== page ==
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RBA keeps door open to another rate hike

Reserve Bank governor Michele Bullock delivered good news to borrowers earlier this month, but additional rate hikes could still be required, the meeting minutes warned. Picture: NCA NewsWire / Nikki Short

The Reserve Bank has warned another rate hike could be on the cards, while admitting the risks of resurgent price pressures have also escalated.

Fresh meeting minutes released following the RBA’s May 6-7 monetary policy meeting, released on Tuesday morning, noted inflation had eased more slowly than anticipated, creating “considerable uncertainty”.

“Members agreed that it was important to convey that recent data and other information had signalled that the risks around inflation had risen somewhat,” the meeting minutes read.

“Given this, members agreed that it was difficult either to rule in or rule out future changes in the cash rate target.”

While ultimately keeping the cash rate steady, RBA meeting minutes show the RBA again considered further tightening. Picture: NCA NewsWire / Nikki Short

May’s board meeting came after hotter-than-expected March quarter inflation figures took analysts by surprise, and stoked fears that the RBA would resume its aggressive run of interest rate increases.


However, even as the central bank considered the case for a rate hike at its May meeting, the RBA board ultimately kept the cash rate on hold at a 12-year high of 4.35 per cent, citing that recent data still pointed to an easing in inflation.

“While there had been notable updates on the state of the economy ... the updates had not been sufficient to warrant a change in the stance of monetary policy,” the minutes read.

“Inflation was still still declining towards the target and the recent information did not materially alter its trajectory.”

Data released since the May meeting appears to show that wages growth has peaked and the jobs market is beginning to loosen, prompting traders to ramp up their bets that interest rates will be cut sooner.

Markets ascribe a 50 per cent chance of a cut at the RBA’s December meeting, and are fully priced for a 25 basis point cut by April 2025.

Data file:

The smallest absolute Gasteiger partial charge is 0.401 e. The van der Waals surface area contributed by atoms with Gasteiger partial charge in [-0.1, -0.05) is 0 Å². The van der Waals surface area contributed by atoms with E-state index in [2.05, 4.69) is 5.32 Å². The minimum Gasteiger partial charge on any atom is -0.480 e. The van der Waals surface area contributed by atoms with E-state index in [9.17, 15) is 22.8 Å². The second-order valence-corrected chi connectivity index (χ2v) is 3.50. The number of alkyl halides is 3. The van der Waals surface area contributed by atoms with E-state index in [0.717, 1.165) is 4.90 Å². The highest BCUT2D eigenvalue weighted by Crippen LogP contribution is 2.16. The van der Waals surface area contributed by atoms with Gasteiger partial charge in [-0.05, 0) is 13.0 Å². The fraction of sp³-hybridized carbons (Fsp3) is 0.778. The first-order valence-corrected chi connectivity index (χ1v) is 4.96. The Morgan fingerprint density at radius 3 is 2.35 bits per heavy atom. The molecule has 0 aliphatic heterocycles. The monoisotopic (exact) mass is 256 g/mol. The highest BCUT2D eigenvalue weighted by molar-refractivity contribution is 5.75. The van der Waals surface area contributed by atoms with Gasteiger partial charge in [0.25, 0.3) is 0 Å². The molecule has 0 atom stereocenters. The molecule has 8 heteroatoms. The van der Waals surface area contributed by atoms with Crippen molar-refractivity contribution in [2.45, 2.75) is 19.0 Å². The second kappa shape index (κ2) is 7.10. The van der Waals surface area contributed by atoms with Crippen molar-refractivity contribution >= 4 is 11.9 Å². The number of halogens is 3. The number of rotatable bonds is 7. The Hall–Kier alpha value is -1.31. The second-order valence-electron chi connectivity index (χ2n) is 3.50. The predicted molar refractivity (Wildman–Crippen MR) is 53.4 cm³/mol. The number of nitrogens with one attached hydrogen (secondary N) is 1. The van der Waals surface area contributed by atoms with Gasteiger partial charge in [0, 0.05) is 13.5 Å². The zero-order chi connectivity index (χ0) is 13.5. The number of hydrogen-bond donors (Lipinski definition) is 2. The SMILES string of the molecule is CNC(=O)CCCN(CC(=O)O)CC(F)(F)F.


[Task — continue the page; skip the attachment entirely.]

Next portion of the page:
Reacting to the minutes, UBS chief economist George Tharenou said the hurdle for the RBA to deliver additional tightening appeared “very high”.

“The Board now seems willing to allow inflation to remain above their target for a materially longer time period than previously indicated,” he said.

In separate staff forecasts released at the RBA’s Meeting, the central bank still expected inflation to return to its target band in the second half of 2025, but upgraded its projections over the year to June 2025.

RBA officials have now kept the cash rate on hold since November, balancing the risks of overdoing interest rate increases and sparking an economic downturn or allowing price pressures to rebound and holding above its 2 to 3 per cent target band.

As the RBA’s 13 rate increases since May 2022 work to slow the economy, separate data released on Tuesday morning showed households remained deeply pessimistic about the economy even as Treasurer Jim Chalmers unveiled another round of cost of living support.

Westpac’s Consumer Sentiment Index dipped a further 0.3 per cent in May as fears that persistently high inflation may require further tightening of monetary policy outweighed “well-received” measures for households in last week’s federal budget.

With income tax relief set to flow from July 1, Westpac showed households intended to bank approximately $18.6bn of the $23.3bn stage three tax cut package.

“Of the respondents who expect to receive a tax cut, 30 per cent plan to save all of it, while a further 50 per cent expect to save at least half,” Westpac senior economist Matthew Hassan said.